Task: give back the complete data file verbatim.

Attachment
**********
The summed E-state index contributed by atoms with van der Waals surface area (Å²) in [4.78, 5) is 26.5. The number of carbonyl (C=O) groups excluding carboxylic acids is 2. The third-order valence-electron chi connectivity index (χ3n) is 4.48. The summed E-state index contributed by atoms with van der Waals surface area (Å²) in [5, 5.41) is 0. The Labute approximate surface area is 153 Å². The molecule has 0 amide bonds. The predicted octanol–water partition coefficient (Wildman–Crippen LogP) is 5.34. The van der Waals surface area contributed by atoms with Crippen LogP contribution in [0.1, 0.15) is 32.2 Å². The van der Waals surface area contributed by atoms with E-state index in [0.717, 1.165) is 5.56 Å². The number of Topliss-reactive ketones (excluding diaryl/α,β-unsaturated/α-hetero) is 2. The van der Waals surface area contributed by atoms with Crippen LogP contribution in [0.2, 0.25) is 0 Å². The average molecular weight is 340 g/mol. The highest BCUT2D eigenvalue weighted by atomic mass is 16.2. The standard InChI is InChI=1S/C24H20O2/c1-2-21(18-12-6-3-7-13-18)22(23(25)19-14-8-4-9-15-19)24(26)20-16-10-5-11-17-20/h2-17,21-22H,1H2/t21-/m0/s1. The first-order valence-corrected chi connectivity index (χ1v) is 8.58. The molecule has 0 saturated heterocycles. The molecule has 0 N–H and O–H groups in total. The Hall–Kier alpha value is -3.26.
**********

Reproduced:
The summed E-state index contributed by atoms with van der Waals surface area (Å²) in [4.78, 5) is 26.5. The number of carbonyl (C=O) groups excluding carboxylic acids is 2. The third-order valence-electron chi connectivity index (χ3n) is 4.48. The summed E-state index contributed by atoms with van der Waals surface area (Å²) in [5, 5.41) is 0. The Labute approximate surface area is 153 Å². The molecule has 0 amide bonds. The predicted octanol–water partition coefficient (Wildman–Crippen LogP) is 5.34. The van der Waals surface area contributed by atoms with Crippen LogP contribution in [0.1, 0.15) is 32.2 Å². The van der Waals surface area contributed by atoms with E-state index in [0.717, 1.165) is 5.56 Å². The number of Topliss-reactive ketones (excluding diaryl/α,β-unsaturated/α-hetero) is 2. The van der Waals surface area contributed by atoms with Crippen LogP contribution in [0.2, 0.25) is 0 Å². The average molecular weight is 340 g/mol. The highest BCUT2D eigenvalue weighted by atomic mass is 16.2. The standard InChI is InChI=1S/C24H20O2/c1-2-21(18-12-6-3-7-13-18)22(23(25)19-14-8-4-9-15-19)24(26)20-16-10-5-11-17-20/h2-17,21-22H,1H2/t21-/m0/s1. The first-order valence-corrected chi connectivity index (χ1v) is 8.58. The molecule has 0 saturated heterocycles. The molecule has 0 N–H and O–H groups in total. The Hall–Kier alpha value is -3.26.